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Block 6- SHANE > BRCA I and II > Flashcards

Flashcards in BRCA I and II Deck (29)

Are most cases of breast cancer linked hereditary mutation?

No, the vast majority (~90%) arise sporadically while only 5-10% are the result of mutation of genes


What are the most common gene mutations that cause breast cancer?

BRCA I (70%) and BRCA II (20%). These represent the majority of hereditary cases of breast cancer (although recall that 90% of breast cancer cases arise from sporadic mutation and is not gene related)


What do the BRCA I and II genes code for?

BRCA1 and BRCA2 code for nuclear proteins that play a role in responding to DNA damage and maintaining genomic integrity. Both are members of a class of genes called tumor suppressor genes


T or F. Patients with HBOC are heterozygous for a mutation either in BRCA1 or in BRCA2 (not both!) in every cell of their body.



Women who are heterozygous for the mutated BRCA I gene have what chance of getting breast cancer over the course of their life?



Women who are heterozygous for the mutated BRCA II gene have what chance of getting breast cancer over the course of their life?



Woman with normal BRCA genes have what chance of getting breast cancer in their life?



What is the inheritance mode of HBOC?

autosomal dominant with reduced penetrance. As with all AD disorders, an affected individual will pass the mutation to half of his/her offspring


What is the typically penetrance of people with a BRCA I or II mutation?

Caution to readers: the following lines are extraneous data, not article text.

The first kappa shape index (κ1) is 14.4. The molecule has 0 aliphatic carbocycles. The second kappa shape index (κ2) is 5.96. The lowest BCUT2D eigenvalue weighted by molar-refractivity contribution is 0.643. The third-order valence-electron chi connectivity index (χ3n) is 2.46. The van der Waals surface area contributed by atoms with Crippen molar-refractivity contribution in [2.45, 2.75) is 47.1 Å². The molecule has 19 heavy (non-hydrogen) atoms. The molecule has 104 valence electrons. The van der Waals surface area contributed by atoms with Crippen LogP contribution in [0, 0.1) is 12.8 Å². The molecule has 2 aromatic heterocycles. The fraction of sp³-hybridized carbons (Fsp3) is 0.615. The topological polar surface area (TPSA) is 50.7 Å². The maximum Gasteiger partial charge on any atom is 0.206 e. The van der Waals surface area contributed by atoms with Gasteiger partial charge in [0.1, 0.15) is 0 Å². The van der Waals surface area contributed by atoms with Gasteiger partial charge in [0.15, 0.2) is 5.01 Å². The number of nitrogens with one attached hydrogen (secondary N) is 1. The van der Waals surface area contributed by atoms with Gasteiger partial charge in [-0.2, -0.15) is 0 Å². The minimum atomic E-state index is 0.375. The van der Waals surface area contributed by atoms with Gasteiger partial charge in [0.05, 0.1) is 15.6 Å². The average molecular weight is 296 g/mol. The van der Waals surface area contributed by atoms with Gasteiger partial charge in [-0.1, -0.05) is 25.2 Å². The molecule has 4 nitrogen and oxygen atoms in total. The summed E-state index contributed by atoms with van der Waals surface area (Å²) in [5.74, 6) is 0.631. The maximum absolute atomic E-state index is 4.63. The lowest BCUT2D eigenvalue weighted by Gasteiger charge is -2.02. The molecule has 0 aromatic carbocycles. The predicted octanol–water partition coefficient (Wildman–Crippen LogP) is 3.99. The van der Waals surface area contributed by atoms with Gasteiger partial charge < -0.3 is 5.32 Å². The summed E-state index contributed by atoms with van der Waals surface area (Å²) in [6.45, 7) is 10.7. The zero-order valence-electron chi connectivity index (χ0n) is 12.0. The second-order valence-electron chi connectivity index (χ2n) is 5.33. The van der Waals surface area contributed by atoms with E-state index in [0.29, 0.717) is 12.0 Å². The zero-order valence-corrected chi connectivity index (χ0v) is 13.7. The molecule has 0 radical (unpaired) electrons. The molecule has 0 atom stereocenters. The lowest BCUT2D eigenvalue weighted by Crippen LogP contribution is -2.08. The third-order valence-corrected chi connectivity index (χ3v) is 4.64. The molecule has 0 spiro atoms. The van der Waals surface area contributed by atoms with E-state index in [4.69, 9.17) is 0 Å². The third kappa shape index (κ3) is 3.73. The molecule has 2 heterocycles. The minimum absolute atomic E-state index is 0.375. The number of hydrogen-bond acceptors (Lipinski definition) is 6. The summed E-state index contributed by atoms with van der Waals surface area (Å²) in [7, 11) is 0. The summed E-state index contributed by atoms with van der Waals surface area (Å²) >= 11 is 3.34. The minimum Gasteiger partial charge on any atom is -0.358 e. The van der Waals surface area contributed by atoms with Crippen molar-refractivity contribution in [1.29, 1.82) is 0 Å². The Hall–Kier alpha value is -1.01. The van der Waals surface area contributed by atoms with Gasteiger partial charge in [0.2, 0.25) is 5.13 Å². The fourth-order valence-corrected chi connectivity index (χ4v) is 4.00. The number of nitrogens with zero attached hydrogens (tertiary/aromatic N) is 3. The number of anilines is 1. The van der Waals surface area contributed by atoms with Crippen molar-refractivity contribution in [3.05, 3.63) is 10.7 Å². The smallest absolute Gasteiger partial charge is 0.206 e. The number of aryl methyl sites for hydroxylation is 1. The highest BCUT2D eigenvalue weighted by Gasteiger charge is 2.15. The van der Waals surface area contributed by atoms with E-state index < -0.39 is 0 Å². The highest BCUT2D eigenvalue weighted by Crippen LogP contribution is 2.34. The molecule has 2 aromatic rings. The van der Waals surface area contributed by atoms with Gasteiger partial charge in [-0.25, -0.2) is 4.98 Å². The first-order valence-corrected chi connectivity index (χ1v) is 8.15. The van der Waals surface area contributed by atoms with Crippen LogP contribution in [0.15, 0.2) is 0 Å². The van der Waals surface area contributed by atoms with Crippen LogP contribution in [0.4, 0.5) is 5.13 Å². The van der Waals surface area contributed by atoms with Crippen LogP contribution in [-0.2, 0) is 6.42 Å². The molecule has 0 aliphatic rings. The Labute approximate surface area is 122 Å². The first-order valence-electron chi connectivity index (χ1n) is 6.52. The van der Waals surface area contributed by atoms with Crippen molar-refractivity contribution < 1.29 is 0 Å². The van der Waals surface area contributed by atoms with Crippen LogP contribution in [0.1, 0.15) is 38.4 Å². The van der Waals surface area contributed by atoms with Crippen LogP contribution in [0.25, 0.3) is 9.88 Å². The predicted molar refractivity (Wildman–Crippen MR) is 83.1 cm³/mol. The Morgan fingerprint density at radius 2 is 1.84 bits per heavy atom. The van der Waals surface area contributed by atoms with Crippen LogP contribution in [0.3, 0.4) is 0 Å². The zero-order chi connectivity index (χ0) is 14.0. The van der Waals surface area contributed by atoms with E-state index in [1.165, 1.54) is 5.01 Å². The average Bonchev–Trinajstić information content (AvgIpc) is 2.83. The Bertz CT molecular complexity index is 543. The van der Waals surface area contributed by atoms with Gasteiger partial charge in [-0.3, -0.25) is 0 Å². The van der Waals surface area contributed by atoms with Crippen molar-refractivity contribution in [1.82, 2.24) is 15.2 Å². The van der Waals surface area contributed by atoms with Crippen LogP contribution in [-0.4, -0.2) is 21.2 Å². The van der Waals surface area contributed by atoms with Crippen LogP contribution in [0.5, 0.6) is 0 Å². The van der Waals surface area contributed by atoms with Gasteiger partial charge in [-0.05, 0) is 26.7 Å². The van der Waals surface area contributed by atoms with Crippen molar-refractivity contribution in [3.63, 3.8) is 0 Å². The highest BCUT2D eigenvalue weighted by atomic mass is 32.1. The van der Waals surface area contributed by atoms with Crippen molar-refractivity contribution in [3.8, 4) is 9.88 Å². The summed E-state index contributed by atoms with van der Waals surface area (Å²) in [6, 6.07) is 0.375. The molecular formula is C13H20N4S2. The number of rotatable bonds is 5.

The BRCA I gene is on what chromosome?



The BRCA II gene is on what chromosome?



What is the most common cause of mutation in a BRCA gene?

point mutation (usually truncating)


Since most mutations of the BRCA gene are truncating, what are they considered in terms of protein function?

loss of function


is a screening or targeted testing approach better for BRCA gene mutations? Why?

Screening because there are no predominant mutations in the general population. (i.e. there is a lot of allelic heterogeneity

Although there are some distinctions between BRCA1 and BRCA2 phenotypes, there is a lot of overlap, and the distinctions won’t be apparent in many families. For this reason, genetic testing always includes both genes. 


What gene segments are included in the scanning approach with BRCA I and II?

promoter, all the coding sequences, and the regions required for accurate splicing. introns are omitted except for any specific regions where pathogenic variants have been previously documented

NOTE: as sequencing technologies continue to advance at a rapid pace, the capacity to include noncoding sequences in analysis will increase.


Are the majority of BRCA mutations point mutations or large deletions/duplications?

point mutations (85%) Thus, the goal of sequencing is to identify point mutations – single base substitutions and small insertions and deletions.

Separate analyses are done to look for large deletions and similar genomic rearrangements that account for a significant minority of causative mutations


In the general population, what is the prevalence of mutation to BCRAI or II?

1 in 500


What population is especially at risk for mutation to BRCA genes? Why?

What si the prevalence in this population?